The mid-year period being what it is - a time to revisit projections and make new ones for the remainder of the year and beyond - a number of crystal ball flavoured articles are starting to hit the wires. The latest such reading of the tea leaves comes courtesy of Mineweb as it relays the sentiment of our friends over at ScotiaMocatta. Interestingly, the conclusion is that the firm is bullish on gold beyond the near-term. However, no upside targets of timeframes are being offered in this bullish scenario. In fact, the piece reads more like Citi's analysis we quoted the other day, based upon which one might first consider buying some silver in the quest to make a relatively quick buck. Plenty of downside risks and gold price-negative impact factors are on offer, on the other hand:
"Gold is consolidating and prices may decline further, before heading higher. Nevertheless, ScotiaMocatta remain bullish on the gold price over the medium term. In their recently published Metals Matters, ScotiaMocatta also noted, "Silver continues to outperform gold both on the upside and now on the downside."
IMF gold sales are now all but inevitable, ScotiaMocatta said, as a result of a recently enacted bill that will allow the IMF to sell 403 tonnes of gold to increase its finances. The market expects the sales to be conducted under the umbrella of a Central Bank Gold Agreement (CBGA). "Although some of the IMF gold might be sold off market to the likes of China, the majority is likely to be sold in the market," Scotia's analysts predicted. "If for some reason another CBGA does not come about then the market may get a bit more nervous about the IMF's selling; but it is difficult to envisage the gold being sold in anything other than a controlled manner."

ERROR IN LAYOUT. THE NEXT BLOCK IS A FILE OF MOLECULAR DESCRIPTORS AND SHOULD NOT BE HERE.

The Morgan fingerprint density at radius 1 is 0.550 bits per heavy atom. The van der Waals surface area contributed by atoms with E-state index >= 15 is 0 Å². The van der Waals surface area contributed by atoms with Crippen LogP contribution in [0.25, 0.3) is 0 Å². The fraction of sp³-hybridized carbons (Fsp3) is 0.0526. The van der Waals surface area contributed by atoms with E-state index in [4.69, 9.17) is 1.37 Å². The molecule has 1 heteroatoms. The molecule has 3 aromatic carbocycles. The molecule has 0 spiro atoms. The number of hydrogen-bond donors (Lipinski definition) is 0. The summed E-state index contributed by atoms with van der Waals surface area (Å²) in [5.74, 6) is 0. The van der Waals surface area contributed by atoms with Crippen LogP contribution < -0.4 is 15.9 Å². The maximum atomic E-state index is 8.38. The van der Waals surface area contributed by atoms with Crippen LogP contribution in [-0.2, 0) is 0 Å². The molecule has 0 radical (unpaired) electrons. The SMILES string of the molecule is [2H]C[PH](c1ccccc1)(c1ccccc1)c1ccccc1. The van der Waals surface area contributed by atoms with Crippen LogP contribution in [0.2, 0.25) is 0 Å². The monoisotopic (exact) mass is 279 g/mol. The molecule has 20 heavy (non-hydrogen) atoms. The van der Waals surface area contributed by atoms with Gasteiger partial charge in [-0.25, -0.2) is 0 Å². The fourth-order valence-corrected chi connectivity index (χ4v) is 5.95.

Meanwhile, the analysts suggested ETF investment in gold seems to be tiring, as gold ETF holdings slipped to 1,610 tonnes."Although by no means a stampede, lack of fresh buying might be enough to make upside progress difficult. As well as ETF investor buying slowing, demand for small bars and coins also seems to be slowing judging by comments from refineries."
Nevertheless, ScotiaMocatta insists the "big picture remains supportive for gold. Although gold is facing some headwinds, the overall financial environment remains bullish for gold." ScotiaMocatta's main reason to remain long term bullish for gold "is the prospect that competitive devaluation amongst numerous hard currencies will lead to further trouble for the financial markets. This is likely to keep interest in gold running at a high level. As such, we would see any sell-off in gold as a medium term buying opportunity."